Money Men

Central Bankers Are Propping Up Growth Around the World

Central bankers are the reluctant, wonky rock stars of global finance. Matthew Zeitlin spotlights the key players.

Getty Images

Getty Images

We live in an age of heroic central bankers. In the U.S. and Europe, political dysfunction is leading countries to engage in counterproductive fiscal austerity measures. The interconnections of the global banking system mean bad debt problems in a dusty outpost like Greece can lead to serious problems in the world’s financial markets. So time and again, investors, analysts, and consumers are turning to the men who control the monetary spigots—for stimulus, for insurance and guarantees, for salvation. Here’s a look at five of these titans of global finance and what they’ve done recently.

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Ben Bernanke, Chairman of the Federal Reserve (2006)

Born: 1953
 
Education: Ph.D., Massachusetts Institute of Technology  
 
Recent highlight: Announcement of “QE3,” a program under which the Fed will buy $40 billion worth of mortgage-backed securities every month until the labor market significantly improves.

 

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Mervyn King, Governor of the Bank of England (2003)

Born: 1953
 
Education: M.A., Cambridge
 
Recent highlight: “Funding for Lending,” a program (“scheme” in England) launched in August, made some £80 billion available for cheap borrowing by banks if they then pass on the low rates to small businesses and households. A report released last week by the Bank of England concluded that the scheme had increased the credit available to individuals and small businesses “significantly.”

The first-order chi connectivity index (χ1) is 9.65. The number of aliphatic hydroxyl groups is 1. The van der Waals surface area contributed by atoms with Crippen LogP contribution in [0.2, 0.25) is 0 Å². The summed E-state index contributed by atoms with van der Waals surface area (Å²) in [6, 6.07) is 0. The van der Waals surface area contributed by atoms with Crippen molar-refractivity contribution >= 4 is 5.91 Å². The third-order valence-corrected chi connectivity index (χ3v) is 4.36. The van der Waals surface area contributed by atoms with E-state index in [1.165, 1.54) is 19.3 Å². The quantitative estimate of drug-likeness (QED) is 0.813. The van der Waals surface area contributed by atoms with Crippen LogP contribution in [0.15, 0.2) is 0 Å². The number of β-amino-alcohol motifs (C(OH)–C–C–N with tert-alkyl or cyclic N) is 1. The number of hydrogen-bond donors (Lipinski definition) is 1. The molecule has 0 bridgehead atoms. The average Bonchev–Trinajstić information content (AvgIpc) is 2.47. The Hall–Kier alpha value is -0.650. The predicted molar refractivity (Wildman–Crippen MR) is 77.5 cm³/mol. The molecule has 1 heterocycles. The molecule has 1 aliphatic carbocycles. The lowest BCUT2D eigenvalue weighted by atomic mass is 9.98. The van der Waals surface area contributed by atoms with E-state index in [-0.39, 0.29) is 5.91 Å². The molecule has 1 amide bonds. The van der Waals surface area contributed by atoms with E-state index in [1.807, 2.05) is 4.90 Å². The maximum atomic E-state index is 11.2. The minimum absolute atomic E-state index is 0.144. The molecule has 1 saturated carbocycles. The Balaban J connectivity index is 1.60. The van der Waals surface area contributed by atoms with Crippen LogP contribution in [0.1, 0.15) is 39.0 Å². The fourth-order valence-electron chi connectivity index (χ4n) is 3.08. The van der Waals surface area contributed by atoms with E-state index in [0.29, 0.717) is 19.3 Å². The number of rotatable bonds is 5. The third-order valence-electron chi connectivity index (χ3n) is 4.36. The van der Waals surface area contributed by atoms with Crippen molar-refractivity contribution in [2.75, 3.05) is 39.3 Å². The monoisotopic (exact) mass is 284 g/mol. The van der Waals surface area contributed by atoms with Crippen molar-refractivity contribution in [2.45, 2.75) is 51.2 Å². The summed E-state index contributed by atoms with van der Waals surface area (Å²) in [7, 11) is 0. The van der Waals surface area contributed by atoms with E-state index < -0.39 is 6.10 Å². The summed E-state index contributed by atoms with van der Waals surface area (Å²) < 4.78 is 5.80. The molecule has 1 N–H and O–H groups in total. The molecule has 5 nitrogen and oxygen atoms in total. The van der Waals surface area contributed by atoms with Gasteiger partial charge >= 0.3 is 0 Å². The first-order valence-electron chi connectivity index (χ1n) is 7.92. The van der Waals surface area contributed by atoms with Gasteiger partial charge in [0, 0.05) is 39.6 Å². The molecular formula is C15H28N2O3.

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Mario Draghi, President of the European Central Bank (2011)

Born: 1947
 
Education: Ph.D., Massachusetts Institute of Technology  
 
Recent highlight: Earlier this month Draghi unveiled a plan under which the ECB could buy up an unlimited number of the bonds of troubled countries whose cost of borrowing to fund their governments (read: Spain) were in danger of spiraling out of control. The announcement itself helped calm debt markets, but recent large protests in Spain over further budget cutting has once again cast doubt on whether the ECB and European government have a sustainable solution to the continent’s debt troubles.

 

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Masaaki Shirakawa, Governor, Bank of Japan (2008)

Born: 1949

Education: M.A., University of Chicago

Recent highlight: Along with his fellow central bankers Draghi and Bernanke, Shirakawa announced aggressive moves to support Japan’s ailing economy this month. The Bank will continue and increase its asset-buying program, similar to the Fed’s quantitative easing, and it pushed back the end of the plan to June 2013, instead of the end of this year. Under the new plan, the asset purchases would reach a total of more than 1 trillion yen over the lifetime of the program. 

 

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Zhou Xiaochuan, Governor of the People’s Bank of China (2002)

Born: 1948

Education: Ph.D., Tsinghua University

Recent highlight: This week, the People’s Bank of China joined the stimulus party, injecting some 365 billion renminbi (about $58 billion) into the country’s money-market funds over three days using a transaction called a “reverse repo.” Like his counterparts in Japan and the U.S., Zhou took the aggressive action to counter disappointing, slowing growth.